A group buying company is refunding more than 800 customers who bought a discounted KitchenAid mixer through its website, after it noticed discrepancies with the product’s authenticity.
But the supplier of the mixers said it believes the accusations are untrue and is seeking legal advice.
It isn’t the first time a group buying company has refunded customers after failing to fulfil a deal, but it’s one of the largest – group buying company SoSharp sold about 820 of the mixers.
The website posted the KitchenAid deal last week, offering the appliance for just $345 – a huge discount from the retail price of about $800. The sale provided SoSharp with a windfall of about $282,000.
But SoSharp chief executive Daniel McDonald told SmartCompany this morning he became suspicious the product wasn’t quite right.
“The deal went live, and after looking at the material, and talking to the KitchenAid people, I didn’t feel comfortable.”
There was a key discrepancy between shop-bought KitchenAid products and the discounted product offered on the SoSharp site – a safety guard to keep users’ hair from being caught in the mixer was not included on the discounted model.
“[The company] just didn’t provide me with enough material to give me the feeling that everything was above board and suiting Australian safety standards,” he says.
“The merchant wasn’t able to give me that level of comfort that the mixer had this particular component, and that it met standards. I just had to pull the pin.”
McDonald had fears the product could have even been counterfeit.
“Potentially, I’m not sure.”
But the supplier of the product, Adelaide-based Panda2U Business Solutions, rejects the accusations.
Owner Linda Stapleton said: “We believe the accusations are untrue, and we are actually seeking legal advice”.
She declined to give any further comment.
She’s not the only one contemplating legal action. McDonald says he’s now focused on providing shoppers with refunds, but didn’t rule out a legal move against Panda2U.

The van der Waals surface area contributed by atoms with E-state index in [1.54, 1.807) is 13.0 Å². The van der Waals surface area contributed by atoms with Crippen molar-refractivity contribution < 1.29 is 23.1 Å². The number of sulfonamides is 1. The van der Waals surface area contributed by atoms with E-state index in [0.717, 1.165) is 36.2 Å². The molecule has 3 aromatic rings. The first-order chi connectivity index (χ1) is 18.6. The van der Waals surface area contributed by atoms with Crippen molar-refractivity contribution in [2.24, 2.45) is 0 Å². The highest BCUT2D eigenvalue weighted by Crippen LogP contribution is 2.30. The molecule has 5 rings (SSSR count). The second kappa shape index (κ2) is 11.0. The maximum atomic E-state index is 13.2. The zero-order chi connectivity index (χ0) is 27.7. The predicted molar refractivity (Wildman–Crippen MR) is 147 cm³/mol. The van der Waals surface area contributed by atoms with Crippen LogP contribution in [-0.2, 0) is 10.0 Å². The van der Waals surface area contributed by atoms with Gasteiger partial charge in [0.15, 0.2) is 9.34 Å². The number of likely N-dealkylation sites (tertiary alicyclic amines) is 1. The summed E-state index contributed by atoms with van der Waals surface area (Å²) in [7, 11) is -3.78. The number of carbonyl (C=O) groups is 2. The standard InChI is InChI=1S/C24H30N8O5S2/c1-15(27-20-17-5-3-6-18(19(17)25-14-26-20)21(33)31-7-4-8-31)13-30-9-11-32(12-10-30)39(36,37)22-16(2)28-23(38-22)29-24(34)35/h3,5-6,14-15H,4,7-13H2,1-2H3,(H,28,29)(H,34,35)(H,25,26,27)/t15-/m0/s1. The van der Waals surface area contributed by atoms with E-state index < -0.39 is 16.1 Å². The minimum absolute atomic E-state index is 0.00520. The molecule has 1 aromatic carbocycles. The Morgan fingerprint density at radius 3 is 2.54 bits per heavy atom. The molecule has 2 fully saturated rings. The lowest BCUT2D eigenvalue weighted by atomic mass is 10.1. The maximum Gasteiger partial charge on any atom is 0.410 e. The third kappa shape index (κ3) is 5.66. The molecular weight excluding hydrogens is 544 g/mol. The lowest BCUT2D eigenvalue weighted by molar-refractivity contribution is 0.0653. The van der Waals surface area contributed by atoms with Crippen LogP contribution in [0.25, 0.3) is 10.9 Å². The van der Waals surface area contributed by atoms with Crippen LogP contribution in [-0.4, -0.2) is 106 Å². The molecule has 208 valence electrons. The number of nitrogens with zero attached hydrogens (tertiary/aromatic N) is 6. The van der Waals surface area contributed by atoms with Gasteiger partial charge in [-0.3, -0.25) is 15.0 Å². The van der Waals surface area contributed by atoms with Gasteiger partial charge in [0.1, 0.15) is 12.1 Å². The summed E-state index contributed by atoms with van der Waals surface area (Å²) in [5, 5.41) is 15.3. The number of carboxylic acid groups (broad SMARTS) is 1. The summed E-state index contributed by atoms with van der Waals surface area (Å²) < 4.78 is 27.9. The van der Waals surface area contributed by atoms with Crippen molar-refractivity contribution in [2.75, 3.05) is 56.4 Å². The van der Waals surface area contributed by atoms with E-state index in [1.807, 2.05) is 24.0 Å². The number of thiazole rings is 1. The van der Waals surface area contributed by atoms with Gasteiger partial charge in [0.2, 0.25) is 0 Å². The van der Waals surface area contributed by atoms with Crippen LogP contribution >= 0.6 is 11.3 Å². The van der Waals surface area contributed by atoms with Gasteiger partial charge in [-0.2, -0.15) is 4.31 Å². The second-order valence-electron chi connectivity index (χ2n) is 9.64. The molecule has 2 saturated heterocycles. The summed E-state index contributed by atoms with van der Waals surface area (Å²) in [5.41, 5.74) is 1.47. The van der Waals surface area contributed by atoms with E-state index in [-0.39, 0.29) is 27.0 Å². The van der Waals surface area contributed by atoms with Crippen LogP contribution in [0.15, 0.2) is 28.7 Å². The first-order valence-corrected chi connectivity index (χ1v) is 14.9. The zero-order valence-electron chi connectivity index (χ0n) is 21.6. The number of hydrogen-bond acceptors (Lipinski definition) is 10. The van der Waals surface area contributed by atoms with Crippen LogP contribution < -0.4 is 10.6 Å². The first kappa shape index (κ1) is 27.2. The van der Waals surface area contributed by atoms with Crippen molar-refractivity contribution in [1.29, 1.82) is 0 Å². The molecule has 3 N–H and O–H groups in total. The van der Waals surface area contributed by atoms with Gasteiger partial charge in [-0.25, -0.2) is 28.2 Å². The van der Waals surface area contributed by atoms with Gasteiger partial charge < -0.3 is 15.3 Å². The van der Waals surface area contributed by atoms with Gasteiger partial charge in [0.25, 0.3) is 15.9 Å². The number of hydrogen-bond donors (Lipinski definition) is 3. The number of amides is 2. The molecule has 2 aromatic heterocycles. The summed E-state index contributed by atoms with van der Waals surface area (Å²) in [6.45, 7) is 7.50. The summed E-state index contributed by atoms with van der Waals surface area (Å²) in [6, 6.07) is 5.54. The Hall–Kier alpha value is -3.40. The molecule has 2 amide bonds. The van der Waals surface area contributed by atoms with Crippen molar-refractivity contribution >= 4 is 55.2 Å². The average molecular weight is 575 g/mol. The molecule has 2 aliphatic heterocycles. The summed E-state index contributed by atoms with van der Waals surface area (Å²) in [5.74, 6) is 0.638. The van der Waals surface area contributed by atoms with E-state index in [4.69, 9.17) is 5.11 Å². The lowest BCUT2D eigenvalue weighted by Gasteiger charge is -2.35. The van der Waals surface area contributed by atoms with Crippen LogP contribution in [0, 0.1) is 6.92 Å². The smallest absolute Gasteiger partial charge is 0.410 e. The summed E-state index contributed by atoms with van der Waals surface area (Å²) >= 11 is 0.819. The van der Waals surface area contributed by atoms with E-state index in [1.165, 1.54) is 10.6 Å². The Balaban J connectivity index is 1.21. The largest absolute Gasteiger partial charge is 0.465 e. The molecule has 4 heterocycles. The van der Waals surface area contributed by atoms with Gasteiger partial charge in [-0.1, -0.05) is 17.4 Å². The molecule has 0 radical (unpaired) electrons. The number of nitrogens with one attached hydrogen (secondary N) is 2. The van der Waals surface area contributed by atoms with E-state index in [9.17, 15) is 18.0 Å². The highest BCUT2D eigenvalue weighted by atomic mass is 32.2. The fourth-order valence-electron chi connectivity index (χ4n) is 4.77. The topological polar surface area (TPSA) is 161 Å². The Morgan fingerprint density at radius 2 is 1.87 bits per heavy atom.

“We’re just focused on providing refunds. After that, we’ll consider our options.”
But when asked why the deal went live in the first place, McDonald said the discrepancies weren’t obvious until due diligence had proceeded.
“It wasn’t that obvious. All the products had the corresponding materials, and it took a call to the local crowd here [KitchenAid] to make sure the product met all the criteria.”
KitchenAid was contacted by SmartCompany, but referred all inquiries to SoSharp.
This isn’t the first time this type of bungle has occurred in group buying. In 2010, Cudo refunded customers who bought vouchers for cupcakes after it was inundated with orders.
What is unusual is the size. Earlier this year Scoopon handed back $1 million in refunds after the Air Australia collapse.
SoSharp’s deal is smaller, but the company will be handing back more than $280,000. It comes at a critical time for group buying sites, as smaller businesses fight to compete over the scraps left by tent-pole businesses Scoopon, Cudo and Groupon.
SoSharp sent a letter to customers explaining the situation, while McDonald says the entire situation has been “disappointing”.
“At the moment, I’m just focused on getting the money back to customers, getting this mess cleaned up, and then I’ll look at our options.”
This article first appeared at SmartCompany.